such on your system. Make sure /emul/freebsd/var/run/ld.so.hints is
exist when you run FreeBSD's ldconfig, if not, you may lose OpenB-
FreeBSD ldconfig should be statically linked, so it doesn't need any
shared libraries by itself. It will create the file /emul/freeb-
sd/var/run/ld.so.hints. You should rerun the FreeBSD version of the
ldconfig program each time you add a new shared library.
You should now be set up for FreeBSD binaries which only need a
shared libc. You can test this by running the FreeBSD ldd on itself.
Suppose that you have it installed as ldd-freebsd, it should produce
me@openbsd% ldd-freebsd `which ldd-freebsd`
-lc.2 => /usr/lib/libc.so.2.1 (0x1001a000)
This being done, you are ready to install new FreeBSD binaries.
Whenever you install a new FreeBSD program, you should check if it
needs shared libraries, and if so, whether you have them installed
in the /emul/freebsd tree. To do this, you run the FreeBSD version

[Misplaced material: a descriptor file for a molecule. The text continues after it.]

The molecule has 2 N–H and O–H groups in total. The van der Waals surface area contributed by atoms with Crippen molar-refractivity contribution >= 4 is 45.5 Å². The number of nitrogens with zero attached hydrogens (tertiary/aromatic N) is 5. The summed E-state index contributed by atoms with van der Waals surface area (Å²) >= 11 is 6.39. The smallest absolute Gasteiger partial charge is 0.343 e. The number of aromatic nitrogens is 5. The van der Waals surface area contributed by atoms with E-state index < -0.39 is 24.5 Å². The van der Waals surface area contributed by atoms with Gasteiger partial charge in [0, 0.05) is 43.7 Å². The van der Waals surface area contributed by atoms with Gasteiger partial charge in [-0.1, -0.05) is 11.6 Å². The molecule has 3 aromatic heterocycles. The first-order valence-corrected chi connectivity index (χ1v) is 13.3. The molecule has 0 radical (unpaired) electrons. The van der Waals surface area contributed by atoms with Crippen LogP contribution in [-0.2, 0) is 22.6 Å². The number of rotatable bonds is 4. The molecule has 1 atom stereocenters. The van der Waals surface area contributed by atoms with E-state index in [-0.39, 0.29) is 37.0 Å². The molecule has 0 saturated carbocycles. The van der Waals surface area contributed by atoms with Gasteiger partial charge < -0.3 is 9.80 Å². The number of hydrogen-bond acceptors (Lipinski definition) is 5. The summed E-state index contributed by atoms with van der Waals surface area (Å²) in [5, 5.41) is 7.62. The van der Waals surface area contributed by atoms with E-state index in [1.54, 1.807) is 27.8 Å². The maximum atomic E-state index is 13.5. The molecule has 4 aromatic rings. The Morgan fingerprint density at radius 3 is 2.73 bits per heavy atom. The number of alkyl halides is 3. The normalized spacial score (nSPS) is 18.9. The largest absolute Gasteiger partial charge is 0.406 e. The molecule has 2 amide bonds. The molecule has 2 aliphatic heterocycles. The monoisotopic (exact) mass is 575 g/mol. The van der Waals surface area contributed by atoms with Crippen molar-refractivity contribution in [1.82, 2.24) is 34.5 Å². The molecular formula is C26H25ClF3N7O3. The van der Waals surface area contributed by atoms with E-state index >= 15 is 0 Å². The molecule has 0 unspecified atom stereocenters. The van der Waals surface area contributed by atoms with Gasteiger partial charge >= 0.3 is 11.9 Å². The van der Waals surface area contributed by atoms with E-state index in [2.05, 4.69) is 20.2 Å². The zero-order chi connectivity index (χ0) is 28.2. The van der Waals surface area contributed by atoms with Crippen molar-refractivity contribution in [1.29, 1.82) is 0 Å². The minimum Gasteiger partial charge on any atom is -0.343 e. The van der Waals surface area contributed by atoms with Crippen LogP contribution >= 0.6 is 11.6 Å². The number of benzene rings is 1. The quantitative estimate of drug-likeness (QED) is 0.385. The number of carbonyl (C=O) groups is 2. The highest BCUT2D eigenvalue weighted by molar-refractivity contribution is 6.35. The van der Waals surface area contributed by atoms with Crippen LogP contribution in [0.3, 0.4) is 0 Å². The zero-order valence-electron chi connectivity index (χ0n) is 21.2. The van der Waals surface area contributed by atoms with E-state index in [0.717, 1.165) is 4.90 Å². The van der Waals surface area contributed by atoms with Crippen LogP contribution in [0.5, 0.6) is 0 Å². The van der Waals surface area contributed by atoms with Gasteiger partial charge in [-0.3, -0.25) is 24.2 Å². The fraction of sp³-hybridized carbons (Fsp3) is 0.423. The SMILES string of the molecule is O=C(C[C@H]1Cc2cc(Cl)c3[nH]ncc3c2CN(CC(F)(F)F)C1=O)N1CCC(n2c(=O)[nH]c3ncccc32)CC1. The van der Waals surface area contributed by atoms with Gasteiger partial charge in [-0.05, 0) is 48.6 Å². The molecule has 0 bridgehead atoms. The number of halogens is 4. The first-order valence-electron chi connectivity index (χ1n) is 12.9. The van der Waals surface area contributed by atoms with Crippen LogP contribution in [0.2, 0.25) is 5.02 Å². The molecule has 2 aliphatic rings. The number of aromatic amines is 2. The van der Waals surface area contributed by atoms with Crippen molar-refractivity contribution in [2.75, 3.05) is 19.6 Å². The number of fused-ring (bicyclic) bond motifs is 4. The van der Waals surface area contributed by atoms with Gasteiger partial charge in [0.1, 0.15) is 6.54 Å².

ldd on the new program, and watch its output. ldd (see also the
manual page for ldd(1)) will print a list of shared libraries that
the program depends on, in the form -l<majorname> => <fullname>.
If it prints "not found" in stead of <fullname> it means that you
need an extra library. Which library this is, is shown in <major-
name>, which will be of the form XXXX.<N> You will need to find a
libXXXX.so.<N>.<mm> on a FreeBSD ftp site, and install it on your
system. The XXXX (name) and <N> (major revision number) should
match; the minor number(s) <mm> are less important, though it is ad-
vised to take the most recent version.
Finding the necessary files.